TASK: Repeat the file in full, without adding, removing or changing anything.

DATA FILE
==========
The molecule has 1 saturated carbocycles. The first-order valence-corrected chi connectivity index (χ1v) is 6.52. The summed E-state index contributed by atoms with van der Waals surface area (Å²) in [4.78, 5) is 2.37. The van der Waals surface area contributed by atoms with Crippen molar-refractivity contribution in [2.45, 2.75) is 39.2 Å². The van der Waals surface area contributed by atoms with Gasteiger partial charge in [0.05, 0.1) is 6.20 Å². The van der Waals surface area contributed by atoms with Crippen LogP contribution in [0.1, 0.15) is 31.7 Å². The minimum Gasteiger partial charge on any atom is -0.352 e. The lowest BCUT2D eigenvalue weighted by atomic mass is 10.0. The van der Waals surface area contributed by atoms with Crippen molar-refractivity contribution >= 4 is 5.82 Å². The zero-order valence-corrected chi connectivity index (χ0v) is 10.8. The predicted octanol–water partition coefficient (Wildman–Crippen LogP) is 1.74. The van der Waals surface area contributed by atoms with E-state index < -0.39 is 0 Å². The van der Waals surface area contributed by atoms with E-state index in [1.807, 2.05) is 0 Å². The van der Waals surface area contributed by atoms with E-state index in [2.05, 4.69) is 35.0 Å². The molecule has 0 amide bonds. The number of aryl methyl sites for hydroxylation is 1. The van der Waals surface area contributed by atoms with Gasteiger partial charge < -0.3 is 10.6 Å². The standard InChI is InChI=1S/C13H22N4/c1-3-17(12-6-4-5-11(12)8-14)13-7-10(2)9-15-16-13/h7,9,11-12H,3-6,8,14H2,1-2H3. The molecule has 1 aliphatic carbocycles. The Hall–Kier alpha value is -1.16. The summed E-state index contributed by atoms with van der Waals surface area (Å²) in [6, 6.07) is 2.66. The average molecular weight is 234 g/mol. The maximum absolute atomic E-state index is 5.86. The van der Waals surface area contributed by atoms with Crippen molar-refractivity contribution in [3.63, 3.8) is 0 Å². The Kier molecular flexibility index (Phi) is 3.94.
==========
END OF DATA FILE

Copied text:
The molecule has 1 saturated carbocycles. The first-order valence-corrected chi connectivity index (χ1v) is 6.52. The summed E-state index contributed by atoms with van der Waals surface area (Å²) in [4.78, 5) is 2.37. The van der Waals surface area contributed by atoms with Crippen molar-refractivity contribution in [2.45, 2.75) is 39.2 Å². The van der Waals surface area contributed by atoms with Gasteiger partial charge in [0.05, 0.1) is 6.20 Å². The van der Waals surface area contributed by atoms with Crippen LogP contribution in [0.1, 0.15) is 31.7 Å². The minimum Gasteiger partial charge on any atom is -0.352 e. The lowest BCUT2D eigenvalue weighted by atomic mass is 10.0. The van der Waals surface area contributed by atoms with Crippen molar-refractivity contribution >= 4 is 5.82 Å². The zero-order valence-corrected chi connectivity index (χ0v) is 10.8. The predicted octanol–water partition coefficient (Wildman–Crippen LogP) is 1.74. The van der Waals surface area contributed by atoms with E-state index < -0.39 is 0 Å². The van der Waals surface area contributed by atoms with E-state index in [1.807, 2.05) is 0 Å². The van der Waals surface area contributed by atoms with E-state index in [2.05, 4.69) is 35.0 Å². The molecule has 0 amide bonds. The number of aryl methyl sites for hydroxylation is 1. The van der Waals surface area contributed by atoms with Gasteiger partial charge < -0.3 is 10.6 Å². The standard InChI is InChI=1S/C13H22N4/c1-3-17(12-6-4-5-11(12)8-14)13-7-10(2)9-15-16-13/h7,9,11-12H,3-6,8,14H2,1-2H3. The molecule has 1 aliphatic carbocycles. The Hall–Kier alpha value is -1.16. The summed E-state index contributed by atoms with van der Waals surface area (Å²) in [6, 6.07) is 2.66. The average molecular weight is 234 g/mol. The maximum absolute atomic E-state index is 5.86. The van der Waals surface area contributed by atoms with Crippen molar-refractivity contribution in [3.63, 3.8) is 0 Å². The Kier molecular flexibility index (Phi) is 3.94.